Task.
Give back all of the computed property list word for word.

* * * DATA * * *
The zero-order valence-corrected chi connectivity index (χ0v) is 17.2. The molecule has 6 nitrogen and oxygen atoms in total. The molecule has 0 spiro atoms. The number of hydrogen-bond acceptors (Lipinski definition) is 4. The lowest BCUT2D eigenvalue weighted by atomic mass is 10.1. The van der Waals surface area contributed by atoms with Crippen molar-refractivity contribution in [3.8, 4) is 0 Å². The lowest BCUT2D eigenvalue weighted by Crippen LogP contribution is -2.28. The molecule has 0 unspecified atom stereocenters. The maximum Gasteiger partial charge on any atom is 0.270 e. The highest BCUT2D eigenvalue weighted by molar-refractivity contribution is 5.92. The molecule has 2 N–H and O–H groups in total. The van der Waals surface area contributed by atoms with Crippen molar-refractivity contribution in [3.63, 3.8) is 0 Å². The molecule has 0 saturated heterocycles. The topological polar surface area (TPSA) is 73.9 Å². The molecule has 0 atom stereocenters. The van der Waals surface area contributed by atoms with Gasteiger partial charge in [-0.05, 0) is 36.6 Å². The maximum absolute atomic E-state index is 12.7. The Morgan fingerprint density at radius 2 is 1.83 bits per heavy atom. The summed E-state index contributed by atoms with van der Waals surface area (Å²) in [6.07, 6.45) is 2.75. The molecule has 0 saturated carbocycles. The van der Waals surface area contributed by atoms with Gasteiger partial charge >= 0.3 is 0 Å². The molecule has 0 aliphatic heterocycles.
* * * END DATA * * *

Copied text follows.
The zero-order valence-corrected chi connectivity index (χ0v) is 17.2. The molecule has 6 nitrogen and oxygen atoms in total. The molecule has 0 spiro atoms. The number of hydrogen-bond acceptors (Lipinski definition) is 4. The lowest BCUT2D eigenvalue weighted by atomic mass is 10.1. The van der Waals surface area contributed by atoms with Crippen molar-refractivity contribution in [3.8, 4) is 0 Å². The lowest BCUT2D eigenvalue weighted by Crippen LogP contribution is -2.28. The molecule has 0 unspecified atom stereocenters. The maximum Gasteiger partial charge on any atom is 0.270 e. The highest BCUT2D eigenvalue weighted by molar-refractivity contribution is 5.92. The molecule has 2 N–H and O–H groups in total. The van der Waals surface area contributed by atoms with Crippen molar-refractivity contribution in [3.63, 3.8) is 0 Å². The molecule has 0 saturated heterocycles. The topological polar surface area (TPSA) is 73.9 Å². The molecule has 0 atom stereocenters. The van der Waals surface area contributed by atoms with Gasteiger partial charge in [-0.05, 0) is 36.6 Å². The maximum absolute atomic E-state index is 12.7. The Morgan fingerprint density at radius 2 is 1.83 bits per heavy atom. The summed E-state index contributed by atoms with van der Waals surface area (Å²) in [6.07, 6.45) is 2.75. The molecule has 0 saturated carbocycles. The van der Waals surface area contributed by atoms with Gasteiger partial charge >= 0.3 is 0 Å². The molecule has 0 aliphatic heterocycles.